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  1. BUILD.gn
  2. OWNERS
  3. README.md
  4. doc/
  5. src/
src/sys/pkg/lib/omaha-client/README.md

Omaha Client Library

Updated: 2020-09

This is a platform- and product-agnostic implementation of the client end of the Omaha Protocol protocol for signaling that updates are available to a device or application.

Overview

Design Goals

  • Features: All protocol features needed by a device that wishes to use the Omaha protocol for update management.
  • Correct Operation at Scale: When used at scale, there are behaviors that must be implemented to ensure that global synchronization does not occur, and if some outside action causes a large number of clients to synchronize, they need to quickly de-synchronize.
  • Testability: Full-coverage of both normal and abnormal use-cases via unit-tests.
  • Modularity: Clear separation of modules for testability and portability via Rust Traits.
  • Sepration of concerns: The state machine for the protocol, and the policy that governs it, are wholly separate for testabilty.

High Level Design

This is a general overview of the major conceptual components of the library:

High Level Diagram

The omaha client library provides for these main pieces:

  • An App struct which is used to define the thing that needs update checks.
  • The State Machine for the protocol.

and the definitions (via Traits) for an implementor using the library to provide the following:

  • The Policy for the StateMachine to use when it needs to make decisions.
  • The PolicyEngine which gathers the system data that the Policy needs to make decisions for the StateMachine.
  • The Installer for performing installations / updates.
  • The Observer for providing library users with state and progress.

This split allows the implementor of a binary or update-check service to focus on the platform- and product-specific aspects of the Policy, Installer, etc.

The relationships between the StateMachine and the other components is as follows:

State Machine and Policy:

The StateMachine asks the Policy various questions, such as “is it time to check for an update?” or “can an update be installed right now?”.

The Policy implementation itself is stateless, self-less, and idempotent. It MUST NOT track any state of its own, and repeated questions with the same arguments MUST have the same answer.

Policy Engine and the Policy itself

The Policy answers questions, but to do so, it often needs data from the system (e.g. the current time). The Policy can't gather any data itself. All the information that it uses to base its decisions on comes to it from the PolicyEngine, which is the intermediary between the StateMachine and the Policy.

The PolicyEngine takes the arguments passed to it from the StateMachine, adds the data that it needs to gather (called PolicyData), or the state that it's been tracking, and calls upon the Policy to make a decision which is returned to the StateMachine.

While the Policy is stateless, the PolicyEngine almost certainly is not, but only acts to gather and hold state that it can pass to the Policy via PolicyData.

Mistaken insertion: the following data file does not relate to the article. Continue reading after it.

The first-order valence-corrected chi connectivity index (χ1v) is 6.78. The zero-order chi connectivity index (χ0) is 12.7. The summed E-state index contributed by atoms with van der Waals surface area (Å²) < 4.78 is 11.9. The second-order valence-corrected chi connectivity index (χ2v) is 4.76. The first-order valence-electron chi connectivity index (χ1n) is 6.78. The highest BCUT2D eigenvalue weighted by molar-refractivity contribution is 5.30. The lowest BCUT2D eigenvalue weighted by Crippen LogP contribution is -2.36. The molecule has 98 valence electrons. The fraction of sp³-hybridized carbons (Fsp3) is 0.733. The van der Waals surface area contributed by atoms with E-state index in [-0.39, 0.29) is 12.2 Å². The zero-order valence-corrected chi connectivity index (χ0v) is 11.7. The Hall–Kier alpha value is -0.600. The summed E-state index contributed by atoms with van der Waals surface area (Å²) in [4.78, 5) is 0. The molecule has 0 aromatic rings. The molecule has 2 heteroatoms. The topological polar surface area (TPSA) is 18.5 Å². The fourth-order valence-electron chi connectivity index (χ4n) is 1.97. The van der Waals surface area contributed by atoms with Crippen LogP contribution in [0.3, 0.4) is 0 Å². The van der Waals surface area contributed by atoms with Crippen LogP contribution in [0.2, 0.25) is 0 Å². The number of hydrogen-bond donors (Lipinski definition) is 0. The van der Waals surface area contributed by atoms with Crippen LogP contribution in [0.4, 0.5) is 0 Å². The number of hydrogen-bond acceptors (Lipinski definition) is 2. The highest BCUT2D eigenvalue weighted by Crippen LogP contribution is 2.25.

State Machine and Installer:

The StateMachine instructs the Installer to perform an update and the Installer provides progress and status notifications back to the StateMachine as the update is downloaded and applied. When complete, the StateMachine may signal the Installer to reboot.

State Machine and Installer (InstallationPlan) The StateMachine takes the Omaha response, and after parsing/validating it from a protocol point of view, hands it off to the Installer to create an InstallPlan for performing the update that was contained in the response.

StateMachine

The StateMachine has two parts:

  1. An outer loop which initiates regular checks for updates.
  2. An inner process flow which performs the requisite requests to Omaha to propertly check for, and provide feedback on, an update.

The process flow is:

Process Flow

Tasks that are fully synchronous (and internal to the StateMachine) are in blue, with the tasks that require asynchronous operation in red. Error-path transitions are in red, success-path transitions are in green, and the transitions that are taken for both error and success cases are in black.

There are a number of “don’t care” tasks, specifically around the reporting of events and errors to Omaha. These are “best effort” actions that are taken, and a response waited for, but if no response comes, or it’s malformed, the StateMachine doesn’t take different action from the success case, does not retry, and continues on to the next task.

The error cases on the left involve the emitting of local status messages, and an ending of the protocol, without needing to signal Omaha of that fact. These are cases where an update check cannot be performed at this time, or the update check itself fails (at the transport layer), or the response says there is no update to be performed.

The error cases on the right involve a need to be reported to Omaha. They are, in order: a malformed response from Omaha, a response and InstallPlan that cannot be performed based on the current PolicyData or a Policy decision, or an error during the performing of an update.